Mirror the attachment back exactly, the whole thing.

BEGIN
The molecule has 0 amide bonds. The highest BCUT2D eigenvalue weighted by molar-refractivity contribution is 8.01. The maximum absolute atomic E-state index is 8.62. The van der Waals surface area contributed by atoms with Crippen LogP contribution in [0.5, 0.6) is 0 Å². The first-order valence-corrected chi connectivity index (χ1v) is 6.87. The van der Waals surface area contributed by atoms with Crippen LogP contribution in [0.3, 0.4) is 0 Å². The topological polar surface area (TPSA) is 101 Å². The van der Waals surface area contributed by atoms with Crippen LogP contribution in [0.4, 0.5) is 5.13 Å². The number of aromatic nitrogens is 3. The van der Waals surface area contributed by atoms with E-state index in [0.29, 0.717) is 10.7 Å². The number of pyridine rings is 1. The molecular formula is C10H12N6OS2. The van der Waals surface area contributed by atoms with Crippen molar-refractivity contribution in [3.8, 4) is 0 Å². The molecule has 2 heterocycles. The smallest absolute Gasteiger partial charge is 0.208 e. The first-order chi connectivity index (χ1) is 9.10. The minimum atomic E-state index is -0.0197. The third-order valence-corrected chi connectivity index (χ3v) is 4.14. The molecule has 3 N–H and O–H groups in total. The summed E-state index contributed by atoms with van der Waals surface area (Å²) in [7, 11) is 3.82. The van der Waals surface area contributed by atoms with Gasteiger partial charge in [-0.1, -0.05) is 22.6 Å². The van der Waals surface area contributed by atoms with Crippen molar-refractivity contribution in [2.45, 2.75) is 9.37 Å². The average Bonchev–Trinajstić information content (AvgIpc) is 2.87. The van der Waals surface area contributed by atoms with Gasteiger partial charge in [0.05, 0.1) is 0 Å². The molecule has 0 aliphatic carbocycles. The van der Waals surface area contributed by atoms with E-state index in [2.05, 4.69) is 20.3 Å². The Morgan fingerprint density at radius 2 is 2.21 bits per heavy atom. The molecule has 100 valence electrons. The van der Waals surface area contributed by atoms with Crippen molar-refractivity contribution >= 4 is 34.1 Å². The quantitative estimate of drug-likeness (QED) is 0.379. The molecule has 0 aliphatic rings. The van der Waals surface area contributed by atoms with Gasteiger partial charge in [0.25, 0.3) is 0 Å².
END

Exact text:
The molecule has 0 amide bonds. The highest BCUT2D eigenvalue weighted by molar-refractivity contribution is 8.01. The maximum absolute atomic E-state index is 8.62. The van der Waals surface area contributed by atoms with Crippen LogP contribution in [0.5, 0.6) is 0 Å². The first-order valence-corrected chi connectivity index (χ1v) is 6.87. The van der Waals surface area contributed by atoms with Crippen LogP contribution in [0.3, 0.4) is 0 Å². The topological polar surface area (TPSA) is 101 Å². The van der Waals surface area contributed by atoms with Crippen LogP contribution in [0.4, 0.5) is 5.13 Å². The number of aromatic nitrogens is 3. The van der Waals surface area contributed by atoms with E-state index in [0.29, 0.717) is 10.7 Å². The number of pyridine rings is 1. The molecular formula is C10H12N6OS2. The van der Waals surface area contributed by atoms with Crippen molar-refractivity contribution in [3.8, 4) is 0 Å². The molecule has 2 heterocycles. The smallest absolute Gasteiger partial charge is 0.208 e. The first-order chi connectivity index (χ1) is 9.10. The minimum atomic E-state index is -0.0197. The third-order valence-corrected chi connectivity index (χ3v) is 4.14. The molecule has 3 N–H and O–H groups in total. The summed E-state index contributed by atoms with van der Waals surface area (Å²) in [7, 11) is 3.82. The van der Waals surface area contributed by atoms with Gasteiger partial charge in [-0.1, -0.05) is 22.6 Å². The van der Waals surface area contributed by atoms with Crippen molar-refractivity contribution in [2.45, 2.75) is 9.37 Å². The average Bonchev–Trinajstić information content (AvgIpc) is 2.87. The van der Waals surface area contributed by atoms with Gasteiger partial charge in [0.05, 0.1) is 0 Å². The molecule has 0 aliphatic carbocycles. The van der Waals surface area contributed by atoms with E-state index in [2.05, 4.69) is 20.3 Å². The Morgan fingerprint density at radius 2 is 2.21 bits per heavy atom. The molecule has 100 valence electrons. The van der Waals surface area contributed by atoms with Crippen molar-refractivity contribution >= 4 is 34.1 Å². The quantitative estimate of drug-likeness (QED) is 0.379. The molecule has 0 aliphatic rings. The van der Waals surface area contributed by atoms with Gasteiger partial charge in [0.25, 0.3) is 0 Å².